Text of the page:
We returned from our trip to clean up unfinished business from last year, a potential move to the west coast that turned out not to be a viable option. This was during the protracted and nerve-wracking period we knew the landlord wanted to sell and everything associated with my ability to buy seemed to go wrong. It was all very scary in it’s own way and not Halloween fun kind of scares. Air travel now is another nightmare altogether.
Getting home in time for our traditional Samhain was important. Nothing catastrophic happened while I was gone and the new cat sitter was attentive, I could tell. But after a couple of days at home, having caught up with things around the house I noticed Hansel was sneezing and making throat clearing noises and so was Mi Sun. While checking Mi Sun over, as she seemed to have clears signs of a cold or allergies she did not have when I left, I also discovered a place she had chewed a hole through her fur and skin. It looks like it’s healing but she is going to Dr. Miller tomorrow and Hansel is visiting his vet Monday.
Samhain is an important date in the traditional wheel of the year. Actually pronounced soween, it is a Gaelic festival marking the end of the harvest season and the beginning of winter, the dark half of the year. Traditionally, it is celebrated from 31 October to 1 November, as the Celtic day began and ended at sunset. This is about halfway between the autumn equinox and the winter solstice. Historically, it was widely observed throughout Ireland, Scotland and the Isle of Man. It is mentioned in some of the earliest Irish literature and many important events in Irish mythology happen or begin on Samhain. It was the time when cattle were brought back down from the summer pastures and when livestock were slaughtered for the winter. Special bonfires, believed to have protective and cleansing powers were lit and there were rituals involving them.
Samhain was seen as a liminal time, when the boundary between this world and the Otherworld could more easily be crossed. This meant the Aos Sí, the ‘spirits’ or ‘fairies’, could more easily come into our world. Most scholars see the Aos Sí as remnants of the pagan gods and nature spirits. At Samhain, it was believed that the Aos Sí needed to be propitiated to ensure that the people and their livestock survived the winter. Offerings of food and drink were left outside for them. The souls of the dead were also thought to revisit their homes seeking hospitality. Feasts were had, at which the souls of dead kin were beckoned to attend and a place set at the table for them.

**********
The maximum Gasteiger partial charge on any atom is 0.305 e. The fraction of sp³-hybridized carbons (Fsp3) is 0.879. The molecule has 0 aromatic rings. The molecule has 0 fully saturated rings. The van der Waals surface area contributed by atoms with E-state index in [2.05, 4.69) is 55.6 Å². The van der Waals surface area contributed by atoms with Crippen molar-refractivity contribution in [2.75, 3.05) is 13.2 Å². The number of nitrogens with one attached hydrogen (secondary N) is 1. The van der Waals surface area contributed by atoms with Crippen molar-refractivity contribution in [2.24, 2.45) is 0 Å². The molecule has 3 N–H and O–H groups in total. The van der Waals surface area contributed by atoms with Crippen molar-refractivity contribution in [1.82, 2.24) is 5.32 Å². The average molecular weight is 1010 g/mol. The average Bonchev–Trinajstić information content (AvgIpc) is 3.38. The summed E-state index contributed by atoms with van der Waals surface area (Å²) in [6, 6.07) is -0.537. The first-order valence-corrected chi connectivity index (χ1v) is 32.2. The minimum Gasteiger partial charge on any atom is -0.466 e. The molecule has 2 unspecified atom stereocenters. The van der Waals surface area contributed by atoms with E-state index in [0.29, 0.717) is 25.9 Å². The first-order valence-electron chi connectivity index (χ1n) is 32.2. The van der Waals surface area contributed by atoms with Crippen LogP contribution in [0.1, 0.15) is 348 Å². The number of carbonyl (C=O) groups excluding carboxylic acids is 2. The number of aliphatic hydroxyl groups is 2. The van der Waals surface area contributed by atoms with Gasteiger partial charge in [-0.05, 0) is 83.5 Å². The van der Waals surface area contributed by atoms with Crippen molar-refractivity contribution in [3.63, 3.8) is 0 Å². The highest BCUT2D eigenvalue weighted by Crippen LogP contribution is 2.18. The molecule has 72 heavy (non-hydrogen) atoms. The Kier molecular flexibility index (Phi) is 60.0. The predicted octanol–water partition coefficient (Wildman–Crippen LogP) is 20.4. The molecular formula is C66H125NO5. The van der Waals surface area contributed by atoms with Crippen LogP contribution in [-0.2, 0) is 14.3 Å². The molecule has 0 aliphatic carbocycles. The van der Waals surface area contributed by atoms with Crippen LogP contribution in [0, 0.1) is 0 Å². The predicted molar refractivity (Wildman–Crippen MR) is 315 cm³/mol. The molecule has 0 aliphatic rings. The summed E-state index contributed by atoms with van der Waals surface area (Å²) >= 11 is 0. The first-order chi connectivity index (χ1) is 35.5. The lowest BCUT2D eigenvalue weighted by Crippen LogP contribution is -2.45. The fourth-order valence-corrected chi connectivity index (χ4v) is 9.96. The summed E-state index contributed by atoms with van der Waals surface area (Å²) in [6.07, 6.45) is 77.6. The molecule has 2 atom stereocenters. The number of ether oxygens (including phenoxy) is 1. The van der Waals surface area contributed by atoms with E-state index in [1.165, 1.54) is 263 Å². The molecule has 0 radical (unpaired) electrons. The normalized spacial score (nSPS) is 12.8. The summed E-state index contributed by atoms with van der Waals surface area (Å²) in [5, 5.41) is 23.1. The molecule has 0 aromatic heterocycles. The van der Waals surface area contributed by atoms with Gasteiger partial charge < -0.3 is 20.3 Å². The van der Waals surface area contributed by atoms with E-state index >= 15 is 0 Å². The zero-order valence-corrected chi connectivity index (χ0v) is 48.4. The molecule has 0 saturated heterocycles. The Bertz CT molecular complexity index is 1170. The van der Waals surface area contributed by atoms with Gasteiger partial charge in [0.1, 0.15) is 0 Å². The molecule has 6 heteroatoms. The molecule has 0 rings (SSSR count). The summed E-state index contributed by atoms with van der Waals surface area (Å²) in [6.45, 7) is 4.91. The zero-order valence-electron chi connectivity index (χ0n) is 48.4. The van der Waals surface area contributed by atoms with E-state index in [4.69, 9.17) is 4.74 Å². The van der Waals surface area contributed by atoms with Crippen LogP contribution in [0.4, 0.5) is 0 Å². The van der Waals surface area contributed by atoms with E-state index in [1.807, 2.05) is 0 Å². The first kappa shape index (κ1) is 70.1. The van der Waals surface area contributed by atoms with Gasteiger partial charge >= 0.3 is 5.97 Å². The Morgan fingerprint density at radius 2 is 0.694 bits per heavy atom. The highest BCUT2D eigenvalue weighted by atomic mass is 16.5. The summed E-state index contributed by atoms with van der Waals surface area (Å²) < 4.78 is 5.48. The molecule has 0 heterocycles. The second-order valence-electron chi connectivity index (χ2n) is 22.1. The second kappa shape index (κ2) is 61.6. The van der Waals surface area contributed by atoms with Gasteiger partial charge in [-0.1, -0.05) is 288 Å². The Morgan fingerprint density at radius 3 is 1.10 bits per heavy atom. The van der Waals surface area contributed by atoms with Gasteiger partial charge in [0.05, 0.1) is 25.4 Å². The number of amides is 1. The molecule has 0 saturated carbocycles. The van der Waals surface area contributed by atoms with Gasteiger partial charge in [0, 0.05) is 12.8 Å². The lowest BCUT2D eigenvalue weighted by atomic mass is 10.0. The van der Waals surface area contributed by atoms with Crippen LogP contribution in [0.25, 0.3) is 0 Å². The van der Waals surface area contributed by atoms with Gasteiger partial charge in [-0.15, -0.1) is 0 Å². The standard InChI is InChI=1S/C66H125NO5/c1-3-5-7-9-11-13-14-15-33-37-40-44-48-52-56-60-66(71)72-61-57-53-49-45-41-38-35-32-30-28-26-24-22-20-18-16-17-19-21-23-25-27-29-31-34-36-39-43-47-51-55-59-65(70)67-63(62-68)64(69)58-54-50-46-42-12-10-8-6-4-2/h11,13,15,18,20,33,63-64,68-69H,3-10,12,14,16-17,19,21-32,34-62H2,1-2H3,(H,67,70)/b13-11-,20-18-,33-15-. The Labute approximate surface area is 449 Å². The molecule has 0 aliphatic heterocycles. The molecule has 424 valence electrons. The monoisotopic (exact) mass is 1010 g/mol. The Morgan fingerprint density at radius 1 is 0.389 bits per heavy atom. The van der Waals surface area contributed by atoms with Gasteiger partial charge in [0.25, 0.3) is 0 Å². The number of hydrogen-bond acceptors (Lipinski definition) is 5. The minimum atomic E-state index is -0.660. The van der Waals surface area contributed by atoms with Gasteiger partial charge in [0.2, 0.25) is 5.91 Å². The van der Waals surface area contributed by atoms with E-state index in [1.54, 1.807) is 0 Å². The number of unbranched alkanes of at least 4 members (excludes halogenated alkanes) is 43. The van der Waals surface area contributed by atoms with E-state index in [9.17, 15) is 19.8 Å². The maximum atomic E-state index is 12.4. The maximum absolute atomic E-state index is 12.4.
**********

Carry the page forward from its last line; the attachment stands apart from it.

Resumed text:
Mumming and guising were part of the festival, and involved people going door-to-door in costume (or in disguise), often reciting verses in exchange for food. The costumes may have been a way of imitating, and disguising oneself from, the Aos Sí. This is obviously where trick or treating originated, but it has been a long and twisted journey. Divination rituals and games were also a big part of the festival and often involved nuts and apples. In the late 19th century, Sir John Rhys and Sir James Frazer suggested that it was the “Celtic New Year”, and this view has been repeated by some other scholars.
We don’t do a bonfire and this year, sadly there will be no fireplace fire since the chimney needs a new lining and it would be hazardous to use the fireplace. We’ll have to stick with candle light. I do decorate the house with pumpkins, ravens, black cats, garlands of fake colored leaves and other more Halloweeny things, but it helps set the mood. Trick or treat here is a mob scene more closely resembling Carnival in Rio, so we draw our drapes and keep the lights off rather than spend over $100.00 to ensure enough candy to help ruin the health of all those who might ring the bell (which doesn’t work anyway). The cats get their food and I make a dinner of the things my Irish grandmother used to make, mussel and leek soup, boxty and bubble and squeak, with cheese, bread and cider. It sound like a lot but it’s not and it’s planned to produce leftovers. A place is set for the ancestors and a bowl of food is left for departed cats but is usually finished by morning by those still with us.
I do tend to think of Samhain as a changing of the year. In a few days the clocks will be set back and darkness will begin to take over. The leaves are falling heavily, the garden is finished and we are headed into the last two months of the calendar. It will be a time to take stock, review what went poorly and what went well and to start planning and preparing for a better year next year. Perhaps one of the ancestors will whisper words of sound advice in our ear as we drift off to sleep but in any event it is one of our favorite celebrations.